One amusing stand-out I did notice: the choice of bundled desktop games! On most desktops, this is pretty bland fare. Some variation of Klondike solitaire, maybe a Minesweeper clone, perhaps a Sudoku implementation. But not here! No, Xubuntu bundles one single game package , but it’s packed with more fiendishly fun entertainment than all the other default desktop gaming packages put together: Simon Tatham’s Puzzles (if you haven’t played these before, you owe it to yourself to sudo apt install sgt-launcher and give them a whirl).
It’s pretty (rather more so that Lubuntu in my opinion), lightweight, responsive and reasonably functional. However, it’s got a few more bugs than Lubuntu (the screen-saver particularly) so given the choice I’d probably go with Lubuntu for a light-weight choice. Still … a brilliant selection of games!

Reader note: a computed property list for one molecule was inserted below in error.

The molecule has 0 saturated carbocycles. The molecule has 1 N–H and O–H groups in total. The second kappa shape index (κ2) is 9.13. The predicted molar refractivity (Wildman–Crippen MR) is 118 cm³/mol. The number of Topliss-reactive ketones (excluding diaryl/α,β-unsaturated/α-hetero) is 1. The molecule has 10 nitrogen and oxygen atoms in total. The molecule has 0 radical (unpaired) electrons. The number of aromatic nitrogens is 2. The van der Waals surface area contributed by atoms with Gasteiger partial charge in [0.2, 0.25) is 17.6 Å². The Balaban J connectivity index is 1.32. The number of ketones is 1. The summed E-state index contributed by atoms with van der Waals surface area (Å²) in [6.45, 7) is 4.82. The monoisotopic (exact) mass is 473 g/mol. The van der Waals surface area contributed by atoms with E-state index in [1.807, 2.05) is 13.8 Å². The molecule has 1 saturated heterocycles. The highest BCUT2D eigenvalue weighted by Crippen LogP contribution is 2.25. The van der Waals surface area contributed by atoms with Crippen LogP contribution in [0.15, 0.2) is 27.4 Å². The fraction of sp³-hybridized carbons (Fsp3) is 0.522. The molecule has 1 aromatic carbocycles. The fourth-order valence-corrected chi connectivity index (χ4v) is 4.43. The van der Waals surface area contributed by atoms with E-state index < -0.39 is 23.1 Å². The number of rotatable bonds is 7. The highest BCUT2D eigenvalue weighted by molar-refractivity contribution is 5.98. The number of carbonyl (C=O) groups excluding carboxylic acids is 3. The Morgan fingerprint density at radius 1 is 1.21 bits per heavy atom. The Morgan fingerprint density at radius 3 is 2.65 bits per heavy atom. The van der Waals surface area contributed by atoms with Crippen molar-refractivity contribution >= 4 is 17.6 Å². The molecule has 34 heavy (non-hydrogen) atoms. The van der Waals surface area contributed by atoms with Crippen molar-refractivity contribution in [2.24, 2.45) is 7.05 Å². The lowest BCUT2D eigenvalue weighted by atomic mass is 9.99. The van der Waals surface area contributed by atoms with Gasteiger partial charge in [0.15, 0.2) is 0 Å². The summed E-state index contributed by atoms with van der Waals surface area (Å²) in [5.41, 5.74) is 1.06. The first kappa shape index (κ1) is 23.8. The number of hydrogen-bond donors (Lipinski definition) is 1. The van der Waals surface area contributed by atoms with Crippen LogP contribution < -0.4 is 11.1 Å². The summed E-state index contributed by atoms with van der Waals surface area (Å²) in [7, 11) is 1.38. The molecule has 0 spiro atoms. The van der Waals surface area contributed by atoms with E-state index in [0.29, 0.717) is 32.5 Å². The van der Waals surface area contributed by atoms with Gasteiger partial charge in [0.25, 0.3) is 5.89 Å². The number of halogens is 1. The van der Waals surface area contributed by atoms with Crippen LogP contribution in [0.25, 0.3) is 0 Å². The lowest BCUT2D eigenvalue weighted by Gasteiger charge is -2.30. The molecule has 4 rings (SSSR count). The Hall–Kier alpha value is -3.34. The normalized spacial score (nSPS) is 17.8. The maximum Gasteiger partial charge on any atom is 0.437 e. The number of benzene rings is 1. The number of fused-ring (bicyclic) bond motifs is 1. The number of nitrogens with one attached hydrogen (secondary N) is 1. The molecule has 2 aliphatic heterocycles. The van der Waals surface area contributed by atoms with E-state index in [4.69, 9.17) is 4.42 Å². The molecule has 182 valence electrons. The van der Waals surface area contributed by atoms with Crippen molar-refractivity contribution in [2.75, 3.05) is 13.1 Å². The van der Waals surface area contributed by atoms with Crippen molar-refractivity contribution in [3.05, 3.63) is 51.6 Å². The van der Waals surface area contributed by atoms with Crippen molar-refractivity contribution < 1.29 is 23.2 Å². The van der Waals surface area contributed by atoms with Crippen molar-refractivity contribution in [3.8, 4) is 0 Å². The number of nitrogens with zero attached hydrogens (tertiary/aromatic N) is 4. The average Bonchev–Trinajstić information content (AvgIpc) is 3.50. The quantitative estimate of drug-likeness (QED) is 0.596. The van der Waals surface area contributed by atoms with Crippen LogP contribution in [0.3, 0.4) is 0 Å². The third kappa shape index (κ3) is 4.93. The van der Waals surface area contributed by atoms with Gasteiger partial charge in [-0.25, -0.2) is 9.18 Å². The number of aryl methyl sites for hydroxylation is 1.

For Xubuntu, the configurations I used were as follows. For the boot configuration, highlighted lines are those changed from the lunar defaults:
1[all] 2kernel=vmlinuz 3cmdline=cmdline.txt 4initramfs initrd.img followkernel 5 6[pi4] 7max_framebuffers=2 8arm_boost=1 9 10[all] 11# Enable the audio output, I2C and SPI interfaces on the GPIO header. As these 12# parameters related to the base device-tree they must appear *before* any 13# other dtoverlay= specification 14dtparam=audio=on 15dtparam=i2c_arm=on 16dtparam=spi=on 17 18# Comment out the following line if the edges of the desktop appear outside 19# the edges of your display 20disable_overscan=1 21 22# If you have issues with audio, you may try uncommenting the following line 23# which forces the HDMI output into HDMI mode instead of DVI (which doesn't 24# support audio output) 25#hdmi_drive=2 26 27# Enable the serial pins 28#enable_uart=1 29 30# Autoload overlays for any recognized cameras or displays that are attached 31# to the CSI/DSI ports. Please note this is for libcamera support, *not* for 32# the legacy camera stack 33camera_auto_detect=1 34display_auto_detect=1 35 36# Config settings specific to arm64 37arm_64bit=1 38dtoverlay=dwc2 39 40[cm4] 41# Enable the USB2 outputs on the IO board (assuming your CM4 is plugged into 42# such a board) 43dtoverlay=dwc2,dr_mode=host 44 45[all] 46dtoverlay=vc4-kms-v3d